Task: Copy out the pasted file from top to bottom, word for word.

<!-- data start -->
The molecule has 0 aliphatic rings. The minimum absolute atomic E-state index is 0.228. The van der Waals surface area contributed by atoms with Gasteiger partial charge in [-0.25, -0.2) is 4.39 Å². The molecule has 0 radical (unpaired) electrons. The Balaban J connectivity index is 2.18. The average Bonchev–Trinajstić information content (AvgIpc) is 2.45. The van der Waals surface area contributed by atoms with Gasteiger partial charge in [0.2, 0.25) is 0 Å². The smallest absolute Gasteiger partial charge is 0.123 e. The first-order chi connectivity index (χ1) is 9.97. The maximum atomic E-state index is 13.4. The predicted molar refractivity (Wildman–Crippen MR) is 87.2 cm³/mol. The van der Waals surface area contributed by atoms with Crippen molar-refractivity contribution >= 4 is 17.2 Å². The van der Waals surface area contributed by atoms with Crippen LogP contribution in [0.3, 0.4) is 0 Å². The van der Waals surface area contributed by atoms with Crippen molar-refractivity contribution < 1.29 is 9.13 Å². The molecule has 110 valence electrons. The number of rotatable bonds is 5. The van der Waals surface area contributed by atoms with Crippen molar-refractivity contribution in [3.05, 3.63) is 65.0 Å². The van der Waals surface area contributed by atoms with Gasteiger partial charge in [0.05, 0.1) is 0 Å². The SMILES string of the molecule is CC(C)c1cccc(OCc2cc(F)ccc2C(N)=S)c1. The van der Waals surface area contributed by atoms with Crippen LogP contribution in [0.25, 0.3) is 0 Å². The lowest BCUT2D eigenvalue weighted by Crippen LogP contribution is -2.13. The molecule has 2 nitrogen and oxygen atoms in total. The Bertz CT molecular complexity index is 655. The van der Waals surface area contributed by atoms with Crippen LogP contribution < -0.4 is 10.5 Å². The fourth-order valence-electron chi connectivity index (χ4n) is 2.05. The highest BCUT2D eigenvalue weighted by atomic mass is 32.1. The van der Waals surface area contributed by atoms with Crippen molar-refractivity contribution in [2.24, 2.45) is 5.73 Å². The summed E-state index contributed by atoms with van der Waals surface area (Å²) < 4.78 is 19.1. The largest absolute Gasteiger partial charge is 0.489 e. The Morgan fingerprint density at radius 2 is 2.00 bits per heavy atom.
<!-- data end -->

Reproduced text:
The molecule has 0 aliphatic rings. The minimum absolute atomic E-state index is 0.228. The van der Waals surface area contributed by atoms with Gasteiger partial charge in [-0.25, -0.2) is 4.39 Å². The molecule has 0 radical (unpaired) electrons. The Balaban J connectivity index is 2.18. The average Bonchev–Trinajstić information content (AvgIpc) is 2.45. The van der Waals surface area contributed by atoms with Gasteiger partial charge in [0.2, 0.25) is 0 Å². The smallest absolute Gasteiger partial charge is 0.123 e. The first-order chi connectivity index (χ1) is 9.97. The maximum atomic E-state index is 13.4. The predicted molar refractivity (Wildman–Crippen MR) is 87.2 cm³/mol. The van der Waals surface area contributed by atoms with Crippen molar-refractivity contribution >= 4 is 17.2 Å². The van der Waals surface area contributed by atoms with Crippen LogP contribution in [0.3, 0.4) is 0 Å². The van der Waals surface area contributed by atoms with Crippen molar-refractivity contribution < 1.29 is 9.13 Å². The molecule has 110 valence electrons. The number of rotatable bonds is 5. The van der Waals surface area contributed by atoms with Crippen molar-refractivity contribution in [3.05, 3.63) is 65.0 Å². The van der Waals surface area contributed by atoms with Gasteiger partial charge in [0.05, 0.1) is 0 Å². The SMILES string of the molecule is CC(C)c1cccc(OCc2cc(F)ccc2C(N)=S)c1. The van der Waals surface area contributed by atoms with Crippen LogP contribution in [0.25, 0.3) is 0 Å². The lowest BCUT2D eigenvalue weighted by Crippen LogP contribution is -2.13. The molecule has 2 nitrogen and oxygen atoms in total. The Bertz CT molecular complexity index is 655. The van der Waals surface area contributed by atoms with Crippen LogP contribution < -0.4 is 10.5 Å². The fourth-order valence-electron chi connectivity index (χ4n) is 2.05. The highest BCUT2D eigenvalue weighted by atomic mass is 32.1. The van der Waals surface area contributed by atoms with Crippen molar-refractivity contribution in [2.24, 2.45) is 5.73 Å². The summed E-state index contributed by atoms with van der Waals surface area (Å²) < 4.78 is 19.1. The largest absolute Gasteiger partial charge is 0.489 e. The Morgan fingerprint density at radius 2 is 2.00 bits per heavy atom.